Destroy All Movies!!! The Complete Guide to Punks on Film

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30 Responses to “Destroy All Movies!!! The Complete Guide to Punks on Film”

  1. imajication says:

    For those who don’t know, there is a whole Quincy Punk page on TV Tropes. My favorite is the punk in Star Trek IV, listening to the lovely ballad “I hate you” on the bus.

  2. Anonymous says:

    You guys are reminiscing about a time in your lives, and a feeling of rebellion among a like-minded but fractious gang of fellow travelers, and kidding yourselves that it was meaningful outside of that narrow place that is your nostalgia for a time when you weren’t the establishment.

    For me, electric folk music is the same thing. This is because when Dylan went electric I was the age you youngsters were when the punks started rebelling against music lessons and musical talent. My parents had similar dismissive (and true) things to say about Dylan’s lack of singing ability and Richard Thompson’s drug problems.

    I am waiting for rap to be the new punk.

    Now, you whippersnappers get off my damn lawn!

    • edked says:

      “You guys are reminiscing about a time in your lives, and a feeling of rebellion among a like-minded but fractious gang of fellow travelers, and kidding yourselves that it was meaningful outside of that narrow place that is your nostalgia for a time when you weren’t the establishment.”

      Um, who exactly is doing that in this thread? Have you actually read any of the comments so far, or does the “you guys” refer to a bunch of people existing only in your imagination?
      ‘Cause I see nothing but people talking about goofy pop-culture representations of a type, not idealized reminiscences. At all.

  3. Anonymous says:

    I’ve LOVED Liquid Sky since high school — it was a core, formative experience for me, although I was just a little kidder when it first came out. I am soooooo pissed it’s not on Netflix yet! (At least not last time I checked….)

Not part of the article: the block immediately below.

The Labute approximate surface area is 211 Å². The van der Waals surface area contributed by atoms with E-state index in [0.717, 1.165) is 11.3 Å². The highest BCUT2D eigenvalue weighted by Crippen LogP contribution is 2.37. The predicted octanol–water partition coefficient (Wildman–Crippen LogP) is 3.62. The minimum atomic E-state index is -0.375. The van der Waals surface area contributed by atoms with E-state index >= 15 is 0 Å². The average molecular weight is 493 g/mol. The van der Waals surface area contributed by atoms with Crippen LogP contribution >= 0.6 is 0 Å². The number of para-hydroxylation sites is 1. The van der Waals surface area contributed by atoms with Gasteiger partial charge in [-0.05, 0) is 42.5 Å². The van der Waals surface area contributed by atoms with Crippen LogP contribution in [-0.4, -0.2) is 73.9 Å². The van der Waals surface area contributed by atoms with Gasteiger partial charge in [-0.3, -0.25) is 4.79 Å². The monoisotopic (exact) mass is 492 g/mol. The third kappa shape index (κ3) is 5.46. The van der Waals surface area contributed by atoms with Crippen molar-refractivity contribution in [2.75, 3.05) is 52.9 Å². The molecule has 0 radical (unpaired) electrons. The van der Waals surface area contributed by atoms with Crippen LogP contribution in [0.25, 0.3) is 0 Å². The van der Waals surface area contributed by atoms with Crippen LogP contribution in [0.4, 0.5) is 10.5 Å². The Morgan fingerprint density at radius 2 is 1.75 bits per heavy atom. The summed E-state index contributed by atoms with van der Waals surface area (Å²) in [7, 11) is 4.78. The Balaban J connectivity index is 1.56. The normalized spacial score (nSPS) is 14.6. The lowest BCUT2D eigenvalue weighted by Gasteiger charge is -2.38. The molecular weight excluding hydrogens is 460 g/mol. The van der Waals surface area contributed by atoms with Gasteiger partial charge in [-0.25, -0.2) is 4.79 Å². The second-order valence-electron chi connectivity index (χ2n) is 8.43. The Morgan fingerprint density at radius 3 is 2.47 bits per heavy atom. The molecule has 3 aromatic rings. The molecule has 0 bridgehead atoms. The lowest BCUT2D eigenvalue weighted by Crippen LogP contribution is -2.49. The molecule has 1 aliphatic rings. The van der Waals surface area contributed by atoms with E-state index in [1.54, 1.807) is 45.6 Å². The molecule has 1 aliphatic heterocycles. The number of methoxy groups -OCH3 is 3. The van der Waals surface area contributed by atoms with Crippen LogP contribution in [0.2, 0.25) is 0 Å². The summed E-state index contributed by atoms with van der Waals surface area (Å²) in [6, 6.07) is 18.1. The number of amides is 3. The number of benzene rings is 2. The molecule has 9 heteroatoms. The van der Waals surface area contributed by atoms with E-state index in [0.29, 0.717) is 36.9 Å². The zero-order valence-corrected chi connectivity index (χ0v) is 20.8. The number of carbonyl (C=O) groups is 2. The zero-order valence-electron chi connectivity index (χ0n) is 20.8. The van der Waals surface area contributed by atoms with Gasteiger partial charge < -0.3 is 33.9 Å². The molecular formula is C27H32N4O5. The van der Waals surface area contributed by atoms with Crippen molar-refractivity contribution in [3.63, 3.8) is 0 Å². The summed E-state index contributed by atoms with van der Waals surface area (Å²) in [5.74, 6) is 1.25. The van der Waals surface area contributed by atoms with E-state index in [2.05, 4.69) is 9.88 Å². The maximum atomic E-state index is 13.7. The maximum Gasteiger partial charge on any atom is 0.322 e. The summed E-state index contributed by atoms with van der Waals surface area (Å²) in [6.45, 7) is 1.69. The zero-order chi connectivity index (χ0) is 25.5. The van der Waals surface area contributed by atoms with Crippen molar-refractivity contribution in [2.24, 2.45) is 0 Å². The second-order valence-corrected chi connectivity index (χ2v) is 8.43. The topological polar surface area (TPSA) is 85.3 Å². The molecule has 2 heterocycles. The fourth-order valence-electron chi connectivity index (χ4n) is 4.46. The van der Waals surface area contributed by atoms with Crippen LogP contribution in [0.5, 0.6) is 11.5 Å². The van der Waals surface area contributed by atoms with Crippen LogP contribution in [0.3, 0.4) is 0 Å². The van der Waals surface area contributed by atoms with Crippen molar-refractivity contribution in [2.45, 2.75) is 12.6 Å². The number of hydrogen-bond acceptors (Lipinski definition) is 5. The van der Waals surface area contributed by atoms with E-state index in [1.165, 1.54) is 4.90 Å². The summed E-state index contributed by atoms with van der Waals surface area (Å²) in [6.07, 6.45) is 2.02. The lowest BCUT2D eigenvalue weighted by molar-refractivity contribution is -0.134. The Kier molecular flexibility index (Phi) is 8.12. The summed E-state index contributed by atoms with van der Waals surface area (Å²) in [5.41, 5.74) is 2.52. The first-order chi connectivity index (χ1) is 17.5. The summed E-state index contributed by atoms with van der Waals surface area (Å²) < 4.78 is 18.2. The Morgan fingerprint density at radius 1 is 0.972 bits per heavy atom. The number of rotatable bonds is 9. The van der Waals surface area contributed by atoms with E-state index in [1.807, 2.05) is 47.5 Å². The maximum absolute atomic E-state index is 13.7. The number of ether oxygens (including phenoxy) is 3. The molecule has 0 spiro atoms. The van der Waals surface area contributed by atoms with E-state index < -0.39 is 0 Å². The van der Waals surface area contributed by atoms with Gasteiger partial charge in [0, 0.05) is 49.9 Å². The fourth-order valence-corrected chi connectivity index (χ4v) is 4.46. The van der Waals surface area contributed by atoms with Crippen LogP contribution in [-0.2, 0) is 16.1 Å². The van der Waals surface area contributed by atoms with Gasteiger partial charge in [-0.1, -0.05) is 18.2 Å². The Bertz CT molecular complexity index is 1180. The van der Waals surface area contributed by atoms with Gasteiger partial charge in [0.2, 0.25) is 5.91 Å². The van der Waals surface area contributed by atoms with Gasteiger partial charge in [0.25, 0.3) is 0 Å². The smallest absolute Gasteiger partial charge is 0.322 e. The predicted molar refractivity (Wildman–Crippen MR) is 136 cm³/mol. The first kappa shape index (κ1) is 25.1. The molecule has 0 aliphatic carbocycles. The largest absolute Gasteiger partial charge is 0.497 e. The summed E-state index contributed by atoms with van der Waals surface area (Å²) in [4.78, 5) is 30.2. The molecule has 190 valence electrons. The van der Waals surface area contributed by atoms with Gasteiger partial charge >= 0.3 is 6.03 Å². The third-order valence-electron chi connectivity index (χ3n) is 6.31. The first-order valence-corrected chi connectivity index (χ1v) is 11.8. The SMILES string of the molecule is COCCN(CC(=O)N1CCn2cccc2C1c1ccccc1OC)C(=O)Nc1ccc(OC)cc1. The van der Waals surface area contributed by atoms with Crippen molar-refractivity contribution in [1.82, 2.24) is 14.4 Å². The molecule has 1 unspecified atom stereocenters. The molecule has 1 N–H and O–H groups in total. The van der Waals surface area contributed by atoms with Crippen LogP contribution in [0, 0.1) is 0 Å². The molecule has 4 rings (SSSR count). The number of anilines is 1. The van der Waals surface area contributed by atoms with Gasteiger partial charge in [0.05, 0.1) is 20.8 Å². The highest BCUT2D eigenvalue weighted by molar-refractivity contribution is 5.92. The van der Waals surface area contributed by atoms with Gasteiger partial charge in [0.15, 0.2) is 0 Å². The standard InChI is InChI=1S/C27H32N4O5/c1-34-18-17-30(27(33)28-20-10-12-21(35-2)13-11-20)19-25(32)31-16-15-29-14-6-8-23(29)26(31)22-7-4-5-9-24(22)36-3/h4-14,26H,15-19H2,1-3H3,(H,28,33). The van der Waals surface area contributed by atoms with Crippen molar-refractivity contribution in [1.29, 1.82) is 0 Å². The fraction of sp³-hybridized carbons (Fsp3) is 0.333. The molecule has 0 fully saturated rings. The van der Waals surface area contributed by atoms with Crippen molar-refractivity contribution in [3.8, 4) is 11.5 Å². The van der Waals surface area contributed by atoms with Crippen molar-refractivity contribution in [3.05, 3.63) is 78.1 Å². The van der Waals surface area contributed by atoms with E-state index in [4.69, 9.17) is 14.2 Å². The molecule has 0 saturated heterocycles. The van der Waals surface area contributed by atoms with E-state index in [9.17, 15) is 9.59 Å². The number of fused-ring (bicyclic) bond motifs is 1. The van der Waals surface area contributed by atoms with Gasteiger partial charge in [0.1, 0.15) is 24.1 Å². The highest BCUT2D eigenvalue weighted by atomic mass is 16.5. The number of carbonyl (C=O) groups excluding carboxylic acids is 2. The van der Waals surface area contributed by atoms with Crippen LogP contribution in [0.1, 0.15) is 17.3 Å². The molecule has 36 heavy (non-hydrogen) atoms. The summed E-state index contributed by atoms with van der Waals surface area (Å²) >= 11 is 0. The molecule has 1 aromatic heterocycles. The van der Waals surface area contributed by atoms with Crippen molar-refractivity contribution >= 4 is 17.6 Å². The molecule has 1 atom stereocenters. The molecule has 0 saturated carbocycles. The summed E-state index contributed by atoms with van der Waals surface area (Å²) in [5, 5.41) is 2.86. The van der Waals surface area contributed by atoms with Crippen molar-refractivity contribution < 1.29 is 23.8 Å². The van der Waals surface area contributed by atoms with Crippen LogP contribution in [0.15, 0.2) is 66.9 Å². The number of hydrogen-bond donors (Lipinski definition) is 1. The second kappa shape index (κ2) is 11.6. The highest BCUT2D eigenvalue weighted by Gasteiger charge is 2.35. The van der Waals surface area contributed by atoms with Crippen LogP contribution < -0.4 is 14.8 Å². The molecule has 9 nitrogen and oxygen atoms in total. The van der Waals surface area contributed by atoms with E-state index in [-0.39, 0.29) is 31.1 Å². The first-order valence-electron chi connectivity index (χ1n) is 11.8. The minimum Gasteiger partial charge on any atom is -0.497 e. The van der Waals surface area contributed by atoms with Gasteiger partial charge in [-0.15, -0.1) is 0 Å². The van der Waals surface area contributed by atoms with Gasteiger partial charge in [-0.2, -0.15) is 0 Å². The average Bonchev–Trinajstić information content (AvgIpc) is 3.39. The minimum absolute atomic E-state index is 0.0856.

• Philipshade says:

      I tried re-watching Liquid Sky in ’96, what a horrible mistake that was.

      Course I also suffered through Anthony Michael Hall’s “Out of Bounds” just to see Siouxsie. Though I’ll Jeff Kober was pleasantly creepy as always.

  4. Anonymous says:

    http://www.nightofthepunks.com – 80′s style punk rock horror short!

  5. Maggie Koerth-Baker says:

    Why is Alan Tudyk on the cover?

  6. Marcel says:

    Here’s a must see:

    http://www.sharevirus.com/viewtopic.php?f=47&t=83830

    It’s ‘Surf Punks’, an excellent 80′s documentary on SoCal’s punk scene by Hans Bromet from the Netherlands.

  7. Marcel says:

    Oh, excuse, I mean Frans Bromet

  8. rtresco says:

    Unfortunately, “punk” is such a broad term now. There’s punks as depicted on the book cover, but what about Brando in The Wild One, who is for all intents and purposes punk. And Liquid Sky is New Wave, but shares many punk aesthetics. Books like this are best served staying limited in focus on the “cheesy” aspect of punks in movies, but a much broader scope on the subject does warrant academic discourse.

  9. Anonymous says:

    Over the Edge was the most punk film ever even though the soundtrack had as much 70s/early 80s arena rock as it had punk.